Certificate Autoenrollment. Administrators can specify the types of certificates a user or machine can automatically receive on logon. If the access controls permit, a Windows XP or Windows Server 2003 client can access the templates in Active Directory and enroll for their respective certificates.
Autorenewal. Administrators can use the new templates to permit the autorenewal of a user or machine certificate. This removes the administrative overhead of managing certificate expiration.
Role-based Administration. Windows Server 2003 makes it possible to enforce the separation of the many administrative roles for the CA and operating system. With different roles no single user can compromise the entire CA.
Key Counting. The CA now supports key counting, where the CSP maintains a count of each use of the signing key. This feature provides additional audit information that can be used to track private key distribution.
Key Archival. The CA now has the ability to archive the keys that are associated with the certificates it issues. These keys can now be recovered using the new key recovery agent certificate.
Delta Certificate Revocation Lists (CRL). The CA can now provide delta CRLs that are in compliance with IETF RFC 2459. This reduces the CRL network traffic because the complete replication of the full CRL database is not required for a small number of certificate revocations.
Event Auditing. Most events that occur on the CA server can be audited. This provides a useful logging and monitoring function. Examples of this are tracking role changes, key recovery, certificate issuance, and revocation of certificates.
Choosing the CA Roles
Administrators have many choices in their enterprise security architecture. One of the choices related to PKI and smartcard secured access is the deployment of the CA roles within their organization:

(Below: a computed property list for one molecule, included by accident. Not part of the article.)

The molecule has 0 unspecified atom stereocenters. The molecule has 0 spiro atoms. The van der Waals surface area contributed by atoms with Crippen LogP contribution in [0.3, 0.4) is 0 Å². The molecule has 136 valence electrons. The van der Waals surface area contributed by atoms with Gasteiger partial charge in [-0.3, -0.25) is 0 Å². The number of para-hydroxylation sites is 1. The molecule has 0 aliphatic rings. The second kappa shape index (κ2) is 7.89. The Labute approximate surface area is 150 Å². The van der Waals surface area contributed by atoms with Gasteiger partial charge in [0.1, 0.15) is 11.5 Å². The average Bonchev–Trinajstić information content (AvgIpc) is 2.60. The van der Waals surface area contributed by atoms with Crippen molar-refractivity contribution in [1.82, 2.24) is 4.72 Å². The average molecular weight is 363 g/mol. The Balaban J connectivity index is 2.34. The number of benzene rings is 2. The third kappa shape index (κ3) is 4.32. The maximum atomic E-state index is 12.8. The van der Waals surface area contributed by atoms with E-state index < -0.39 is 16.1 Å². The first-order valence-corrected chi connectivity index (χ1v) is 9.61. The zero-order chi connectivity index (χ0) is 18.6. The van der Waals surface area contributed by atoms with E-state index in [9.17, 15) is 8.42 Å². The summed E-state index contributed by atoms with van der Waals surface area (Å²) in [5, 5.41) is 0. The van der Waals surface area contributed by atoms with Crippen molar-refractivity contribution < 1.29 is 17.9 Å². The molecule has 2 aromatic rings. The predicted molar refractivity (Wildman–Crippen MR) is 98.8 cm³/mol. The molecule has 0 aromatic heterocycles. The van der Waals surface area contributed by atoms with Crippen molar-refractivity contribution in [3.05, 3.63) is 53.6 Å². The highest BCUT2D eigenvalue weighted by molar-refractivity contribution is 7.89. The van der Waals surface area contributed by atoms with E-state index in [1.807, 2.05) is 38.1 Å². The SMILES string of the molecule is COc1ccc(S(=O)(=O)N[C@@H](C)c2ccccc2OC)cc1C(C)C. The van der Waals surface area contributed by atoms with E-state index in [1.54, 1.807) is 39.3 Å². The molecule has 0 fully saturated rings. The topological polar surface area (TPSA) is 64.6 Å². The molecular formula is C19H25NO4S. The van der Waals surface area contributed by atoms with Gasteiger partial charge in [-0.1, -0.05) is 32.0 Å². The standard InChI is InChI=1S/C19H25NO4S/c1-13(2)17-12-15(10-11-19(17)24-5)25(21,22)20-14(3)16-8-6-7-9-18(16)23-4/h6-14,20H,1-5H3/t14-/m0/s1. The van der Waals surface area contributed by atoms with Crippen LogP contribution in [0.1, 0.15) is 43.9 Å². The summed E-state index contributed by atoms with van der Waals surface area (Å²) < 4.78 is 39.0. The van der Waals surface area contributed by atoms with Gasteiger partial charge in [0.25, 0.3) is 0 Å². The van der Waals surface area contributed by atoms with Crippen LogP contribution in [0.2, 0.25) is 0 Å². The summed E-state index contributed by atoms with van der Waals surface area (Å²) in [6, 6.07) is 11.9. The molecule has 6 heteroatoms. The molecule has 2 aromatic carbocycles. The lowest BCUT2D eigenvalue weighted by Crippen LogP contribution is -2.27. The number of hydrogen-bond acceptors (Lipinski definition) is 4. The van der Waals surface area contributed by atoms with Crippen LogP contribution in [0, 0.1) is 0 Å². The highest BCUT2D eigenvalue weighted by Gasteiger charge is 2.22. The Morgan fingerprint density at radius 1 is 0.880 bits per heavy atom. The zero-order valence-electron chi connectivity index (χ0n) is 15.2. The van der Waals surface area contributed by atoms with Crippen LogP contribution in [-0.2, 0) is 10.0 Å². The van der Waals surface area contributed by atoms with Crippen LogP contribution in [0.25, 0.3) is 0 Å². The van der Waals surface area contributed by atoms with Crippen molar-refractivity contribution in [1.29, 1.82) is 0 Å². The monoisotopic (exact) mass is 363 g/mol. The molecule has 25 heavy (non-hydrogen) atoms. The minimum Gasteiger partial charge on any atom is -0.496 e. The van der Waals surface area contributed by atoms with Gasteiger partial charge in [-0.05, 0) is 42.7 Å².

Enterprise Root CA
Enterprise Subordinate CA
Standalone Root CA
Standalone Subordinate CA
The Server Does Not Have to Be a Domain Controller
Administrators can install an Enterprise CA on any domain member server. The server does not have to be a domain controller. This practice is especially important for security concerns and separating CA roles.
The most important CA role, as it relates to smartcard deployment, is the Enterprise Root CA. The Microsoft Windows Server 2003 Enterprise CA has the following characteristics:
The Enterprise CA must be a member of a Windows Server 2003 Active Directory domain.
The Enterprise Root CA certificate is automatically added to the Trusted Root Certification Authorities node for all users and computers in the domain.
User certificates can be issued that allow users to log on to the Active Directory domain using computer-stored certificates and/or certificates stored on smartcards.
User certificates and the Certificate Revocation List (CRL) are stored in the domain's Active Directory.
Unlike Standalone CAs, an Enterprise CA issues certificates via certificate templates that can be added and customized by the CA administrator.
Unlike the Standalone CA, the Enterprise CA confirms the credentials of the user requesting a certificate.
The Computer or User name (also known as the Subject) can be entered manually or automatically on the certificate.